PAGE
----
While on staff of England's Cassel Hospital, a leading therapeutic community, Peter Lomas had the rare opportunity to study mothers suffering from post-partum breakdown together with their babies and, at times, the entire family. Given the media attention paid to family in both Britain and the United States, it seems odd that the close relationships between childbirth and the dynamics of family life have been only minimally addressed. Drawing from the "Independent" school of British psychoanalysis, particularly that of Donald Winnicott, and borrowing from existentialist thought and the family studies of Gregory Bateson, Lomas gives us a glimpse into the fascinating, often disturbing, intersection of psychoanalysis, psychotherapy, and the family at critical junctures.
The family is the focal point of Personal Disorder and Family Life, a series of Lomas' collected papers written between 1959 and 1996. Although he concentrates on the family, Lomas covers a variety of themes. "An Interpretation of Modern Obstetric Practice" explores the effect of the maternity ward on the psychology of the mother. He also critiques contemporary psychotherapeutic theory, practice, and teaching, in particular the excessive preoccupation with technique at the cost of spontaneity. Psychotherapy, he believes, can only be properly understood in the context of morality. Brave, honest, and outspoken without a hint of intellectual pretension,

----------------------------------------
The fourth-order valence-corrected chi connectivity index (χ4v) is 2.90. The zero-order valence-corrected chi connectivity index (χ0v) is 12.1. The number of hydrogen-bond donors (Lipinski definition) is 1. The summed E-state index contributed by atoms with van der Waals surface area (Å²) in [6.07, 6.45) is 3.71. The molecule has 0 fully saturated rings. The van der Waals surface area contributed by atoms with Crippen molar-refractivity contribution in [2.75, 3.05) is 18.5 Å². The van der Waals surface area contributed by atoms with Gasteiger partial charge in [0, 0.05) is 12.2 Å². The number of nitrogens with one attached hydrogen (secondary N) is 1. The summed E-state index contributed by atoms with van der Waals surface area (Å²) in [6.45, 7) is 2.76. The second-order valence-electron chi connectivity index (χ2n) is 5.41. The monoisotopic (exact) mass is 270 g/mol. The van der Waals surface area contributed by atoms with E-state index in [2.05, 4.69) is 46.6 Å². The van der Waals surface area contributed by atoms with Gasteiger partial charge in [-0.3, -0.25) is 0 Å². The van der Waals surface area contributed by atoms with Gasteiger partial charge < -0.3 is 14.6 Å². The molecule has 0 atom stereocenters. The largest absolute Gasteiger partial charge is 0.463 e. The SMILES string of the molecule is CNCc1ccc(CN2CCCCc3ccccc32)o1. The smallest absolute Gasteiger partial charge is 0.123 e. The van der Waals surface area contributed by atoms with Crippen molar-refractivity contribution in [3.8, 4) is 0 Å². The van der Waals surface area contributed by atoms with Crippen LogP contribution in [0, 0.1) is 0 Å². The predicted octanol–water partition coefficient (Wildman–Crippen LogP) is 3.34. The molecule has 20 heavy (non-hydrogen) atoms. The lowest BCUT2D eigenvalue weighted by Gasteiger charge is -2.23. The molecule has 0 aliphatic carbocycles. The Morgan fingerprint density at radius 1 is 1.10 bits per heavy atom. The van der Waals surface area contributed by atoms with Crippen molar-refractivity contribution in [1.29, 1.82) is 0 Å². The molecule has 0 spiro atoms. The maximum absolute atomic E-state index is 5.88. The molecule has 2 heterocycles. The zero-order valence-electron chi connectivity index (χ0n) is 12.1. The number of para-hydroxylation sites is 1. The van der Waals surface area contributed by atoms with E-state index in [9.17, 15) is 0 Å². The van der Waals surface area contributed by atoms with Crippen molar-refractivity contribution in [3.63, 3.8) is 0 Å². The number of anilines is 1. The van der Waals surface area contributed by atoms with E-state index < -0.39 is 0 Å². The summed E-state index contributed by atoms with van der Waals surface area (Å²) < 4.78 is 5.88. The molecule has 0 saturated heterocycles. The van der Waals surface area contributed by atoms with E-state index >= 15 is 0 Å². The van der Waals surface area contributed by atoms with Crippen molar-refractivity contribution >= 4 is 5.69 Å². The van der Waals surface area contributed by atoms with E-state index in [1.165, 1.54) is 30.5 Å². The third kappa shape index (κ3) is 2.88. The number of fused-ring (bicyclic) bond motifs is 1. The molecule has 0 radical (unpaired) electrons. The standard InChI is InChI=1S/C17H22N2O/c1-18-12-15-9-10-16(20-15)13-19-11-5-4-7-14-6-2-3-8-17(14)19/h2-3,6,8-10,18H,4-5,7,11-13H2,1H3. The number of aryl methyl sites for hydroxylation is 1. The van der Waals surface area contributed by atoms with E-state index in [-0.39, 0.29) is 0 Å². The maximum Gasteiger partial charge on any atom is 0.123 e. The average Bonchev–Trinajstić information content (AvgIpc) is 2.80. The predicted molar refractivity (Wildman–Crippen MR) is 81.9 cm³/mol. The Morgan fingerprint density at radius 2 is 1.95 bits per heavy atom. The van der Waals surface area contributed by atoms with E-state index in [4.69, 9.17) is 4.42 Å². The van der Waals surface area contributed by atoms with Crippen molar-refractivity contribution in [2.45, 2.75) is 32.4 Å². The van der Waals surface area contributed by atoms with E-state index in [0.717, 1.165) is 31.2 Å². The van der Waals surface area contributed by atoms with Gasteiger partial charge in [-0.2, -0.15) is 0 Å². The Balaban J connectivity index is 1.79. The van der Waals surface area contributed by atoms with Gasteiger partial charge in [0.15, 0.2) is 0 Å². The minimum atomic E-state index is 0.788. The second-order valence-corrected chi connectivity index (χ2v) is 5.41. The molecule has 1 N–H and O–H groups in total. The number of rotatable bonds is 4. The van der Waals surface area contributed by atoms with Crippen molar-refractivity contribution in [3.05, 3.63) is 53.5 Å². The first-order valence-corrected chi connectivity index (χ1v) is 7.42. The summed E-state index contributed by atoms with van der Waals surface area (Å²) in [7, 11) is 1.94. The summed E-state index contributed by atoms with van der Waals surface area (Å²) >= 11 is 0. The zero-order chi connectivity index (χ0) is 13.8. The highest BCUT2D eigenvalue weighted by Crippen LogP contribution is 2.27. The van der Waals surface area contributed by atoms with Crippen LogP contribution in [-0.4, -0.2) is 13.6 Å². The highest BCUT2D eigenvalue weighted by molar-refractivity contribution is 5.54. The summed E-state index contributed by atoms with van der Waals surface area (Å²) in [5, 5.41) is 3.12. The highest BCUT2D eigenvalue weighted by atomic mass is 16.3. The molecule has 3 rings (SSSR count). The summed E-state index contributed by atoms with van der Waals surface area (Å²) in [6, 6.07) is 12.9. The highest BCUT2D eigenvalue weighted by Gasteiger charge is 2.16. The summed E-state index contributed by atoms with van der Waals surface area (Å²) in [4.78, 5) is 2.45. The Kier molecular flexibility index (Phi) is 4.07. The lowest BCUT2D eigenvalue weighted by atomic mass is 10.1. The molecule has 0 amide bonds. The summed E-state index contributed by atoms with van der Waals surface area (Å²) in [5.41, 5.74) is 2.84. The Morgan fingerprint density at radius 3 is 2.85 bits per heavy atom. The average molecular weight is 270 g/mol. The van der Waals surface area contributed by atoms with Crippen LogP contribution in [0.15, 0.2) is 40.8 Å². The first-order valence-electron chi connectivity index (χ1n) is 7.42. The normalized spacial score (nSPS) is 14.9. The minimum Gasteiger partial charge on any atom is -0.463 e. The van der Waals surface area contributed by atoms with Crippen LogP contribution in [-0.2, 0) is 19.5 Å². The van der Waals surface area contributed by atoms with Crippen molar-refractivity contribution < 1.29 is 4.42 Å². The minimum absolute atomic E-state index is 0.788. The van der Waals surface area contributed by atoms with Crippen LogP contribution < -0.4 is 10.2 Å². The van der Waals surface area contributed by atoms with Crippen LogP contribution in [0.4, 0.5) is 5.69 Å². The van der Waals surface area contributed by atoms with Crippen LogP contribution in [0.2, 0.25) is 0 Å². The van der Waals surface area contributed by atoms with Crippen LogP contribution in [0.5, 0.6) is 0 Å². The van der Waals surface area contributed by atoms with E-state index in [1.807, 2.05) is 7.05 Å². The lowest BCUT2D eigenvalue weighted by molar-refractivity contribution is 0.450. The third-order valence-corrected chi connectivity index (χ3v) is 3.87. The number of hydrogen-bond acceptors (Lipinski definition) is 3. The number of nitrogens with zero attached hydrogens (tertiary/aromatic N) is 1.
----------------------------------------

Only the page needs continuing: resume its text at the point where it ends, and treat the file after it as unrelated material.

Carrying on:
Lomas has produced a powerful book at the crest of new thinking on the family as an organizing premise. As such, it will be of interest to professionals in the fields of psychoanalysis, analytically oriented psychotherapy, and individual or family counseling, as well as general readers.
"In Personal Disorder and Family Life, Lomas gives us a glimpse into the fascinating, often disturbing, intersection of psychoanalysis, psychotherapy, and the family at critical junctures. . . . Brave, honest, and outspoken with out a hint of intellectual pretension, Lamas has produced a powerful book at the forefront of new thinking on the family as an organizing premise."
"[A] well-written, thoughtful, and provocative book."
—Barbara Zimmerman-Slovak, A Journal of Reviews and Commentary in Mental Health
About the Author:
Peter Lomas has worked in general practice, neurosurgery, and psychiatry before training at the Institute of Psychoanalysis, London. Since that time he has practiced in child and family psychotherapy in the Health Service and independently with adults as a psychotherapist. He is the author of The Limits of Interpretation and Cultivating Intuition and the Transaction titles True and False Experience and The Psychotherapy of Everyday Life. He has also edited The Predicament of the Family.